In applications where repeatability is very important, such as semiconductor manufacturing, it may be very desirable to have a RF generator that has reduced sensitivity to cable length or load phase. For example, plasma delivery systems require precisely controlled conditions and repeatability. Some installations may have a longer distance from the chamber to the generator rack than others. Therefore, these systems will operate differently.
A radio frequency (RF) power generator system according to the invention includes a power generator that generates a RF power signal that is output to a load. The RF generator generates a forward power feedback signal and a reverse power feedback signal. A controller receives the forward power feedback signal and the reverse power feedback signal. The controller generates a setpoint signal that is output to the power generator. A setpoint modifier receives the forward feedback signal, the reverse feedback signal and an external setpoint signal. The setpoint modifier calculates a forward power limit based on the forward and reverse power feedback signals. The setpoint modifier and outputs a modified setpoint signal to the controller based on one of the forward power limit and the external setpoint signal.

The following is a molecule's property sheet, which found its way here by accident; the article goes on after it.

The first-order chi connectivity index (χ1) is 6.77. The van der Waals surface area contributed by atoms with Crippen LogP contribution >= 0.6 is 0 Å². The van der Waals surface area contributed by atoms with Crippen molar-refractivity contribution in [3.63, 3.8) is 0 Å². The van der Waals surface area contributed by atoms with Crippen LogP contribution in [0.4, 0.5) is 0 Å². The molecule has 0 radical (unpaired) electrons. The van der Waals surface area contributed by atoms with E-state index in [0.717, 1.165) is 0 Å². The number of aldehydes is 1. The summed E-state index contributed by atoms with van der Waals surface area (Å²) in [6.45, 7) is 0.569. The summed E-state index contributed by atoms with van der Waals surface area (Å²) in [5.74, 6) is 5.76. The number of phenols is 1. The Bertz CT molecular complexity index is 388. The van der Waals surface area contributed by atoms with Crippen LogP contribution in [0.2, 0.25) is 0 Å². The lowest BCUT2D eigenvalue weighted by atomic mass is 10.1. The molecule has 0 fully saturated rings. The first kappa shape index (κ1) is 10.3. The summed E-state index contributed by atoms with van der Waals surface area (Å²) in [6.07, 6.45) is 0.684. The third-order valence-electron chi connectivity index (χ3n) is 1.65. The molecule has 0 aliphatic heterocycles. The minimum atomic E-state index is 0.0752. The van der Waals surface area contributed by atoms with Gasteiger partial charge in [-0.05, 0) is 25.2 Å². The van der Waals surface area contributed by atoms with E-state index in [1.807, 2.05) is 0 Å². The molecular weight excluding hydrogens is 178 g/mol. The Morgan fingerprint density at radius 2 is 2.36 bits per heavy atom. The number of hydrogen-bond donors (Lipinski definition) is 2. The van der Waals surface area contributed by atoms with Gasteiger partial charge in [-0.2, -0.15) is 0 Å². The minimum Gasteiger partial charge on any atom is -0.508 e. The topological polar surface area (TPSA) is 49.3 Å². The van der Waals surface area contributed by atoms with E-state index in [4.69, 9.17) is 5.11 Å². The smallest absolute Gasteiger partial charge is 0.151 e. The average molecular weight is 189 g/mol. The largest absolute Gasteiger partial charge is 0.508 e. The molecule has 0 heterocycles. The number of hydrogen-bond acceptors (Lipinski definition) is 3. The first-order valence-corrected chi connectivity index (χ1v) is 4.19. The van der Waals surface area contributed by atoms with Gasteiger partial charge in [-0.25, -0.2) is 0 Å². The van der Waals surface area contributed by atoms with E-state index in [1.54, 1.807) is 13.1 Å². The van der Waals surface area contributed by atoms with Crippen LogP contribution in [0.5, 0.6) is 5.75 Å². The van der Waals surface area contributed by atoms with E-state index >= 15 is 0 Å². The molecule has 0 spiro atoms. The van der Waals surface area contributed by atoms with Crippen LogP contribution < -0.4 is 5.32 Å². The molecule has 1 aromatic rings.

In other features of the invention, the controller selects a lesser value between the forward power limit and the external setpoint signal. The power generator includes a RF sensor that generates the forward power feedback signal and the reverse power feedback signal. The power generator includes a power module that generates a supply current feedback signal and a temperature feedback signal that are output to the controller.